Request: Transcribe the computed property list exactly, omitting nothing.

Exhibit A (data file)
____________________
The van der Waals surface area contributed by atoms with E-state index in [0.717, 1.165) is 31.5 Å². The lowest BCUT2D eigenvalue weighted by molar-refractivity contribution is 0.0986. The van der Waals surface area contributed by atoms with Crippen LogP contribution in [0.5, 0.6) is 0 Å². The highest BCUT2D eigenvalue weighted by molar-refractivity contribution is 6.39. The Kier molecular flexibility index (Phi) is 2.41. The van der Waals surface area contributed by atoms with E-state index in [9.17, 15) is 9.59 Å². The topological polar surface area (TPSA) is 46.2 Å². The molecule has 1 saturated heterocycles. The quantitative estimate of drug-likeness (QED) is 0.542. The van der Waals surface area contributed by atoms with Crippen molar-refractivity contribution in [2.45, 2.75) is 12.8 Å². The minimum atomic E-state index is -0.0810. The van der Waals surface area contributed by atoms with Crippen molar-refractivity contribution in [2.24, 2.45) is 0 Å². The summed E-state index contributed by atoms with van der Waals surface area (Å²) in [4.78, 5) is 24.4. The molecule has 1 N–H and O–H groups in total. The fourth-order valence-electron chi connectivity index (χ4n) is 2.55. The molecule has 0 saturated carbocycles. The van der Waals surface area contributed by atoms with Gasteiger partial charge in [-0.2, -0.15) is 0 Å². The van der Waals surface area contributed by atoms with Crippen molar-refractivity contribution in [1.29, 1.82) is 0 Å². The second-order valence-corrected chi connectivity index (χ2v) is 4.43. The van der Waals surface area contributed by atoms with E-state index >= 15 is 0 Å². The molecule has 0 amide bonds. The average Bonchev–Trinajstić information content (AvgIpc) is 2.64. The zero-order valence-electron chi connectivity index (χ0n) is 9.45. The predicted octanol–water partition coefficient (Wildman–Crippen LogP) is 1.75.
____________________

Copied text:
The van der Waals surface area contributed by atoms with E-state index in [0.717, 1.165) is 31.5 Å². The lowest BCUT2D eigenvalue weighted by molar-refractivity contribution is 0.0986. The van der Waals surface area contributed by atoms with Crippen LogP contribution in [0.5, 0.6) is 0 Å². The highest BCUT2D eigenvalue weighted by molar-refractivity contribution is 6.39. The Kier molecular flexibility index (Phi) is 2.41. The van der Waals surface area contributed by atoms with E-state index in [9.17, 15) is 9.59 Å². The topological polar surface area (TPSA) is 46.2 Å². The molecule has 1 saturated heterocycles. The quantitative estimate of drug-likeness (QED) is 0.542. The van der Waals surface area contributed by atoms with Crippen molar-refractivity contribution in [2.45, 2.75) is 12.8 Å². The minimum atomic E-state index is -0.0810. The van der Waals surface area contributed by atoms with Crippen molar-refractivity contribution in [2.24, 2.45) is 0 Å². The summed E-state index contributed by atoms with van der Waals surface area (Å²) in [4.78, 5) is 24.4. The molecule has 1 N–H and O–H groups in total. The fourth-order valence-electron chi connectivity index (χ4n) is 2.55. The molecule has 0 saturated carbocycles. The van der Waals surface area contributed by atoms with Gasteiger partial charge in [-0.2, -0.15) is 0 Å². The van der Waals surface area contributed by atoms with Crippen molar-refractivity contribution in [1.29, 1.82) is 0 Å². The second-order valence-corrected chi connectivity index (χ2v) is 4.43. The van der Waals surface area contributed by atoms with E-state index >= 15 is 0 Å². The molecule has 0 amide bonds. The average Bonchev–Trinajstić information content (AvgIpc) is 2.64. The zero-order valence-electron chi connectivity index (χ0n) is 9.45. The predicted octanol–water partition coefficient (Wildman–Crippen LogP) is 1.75.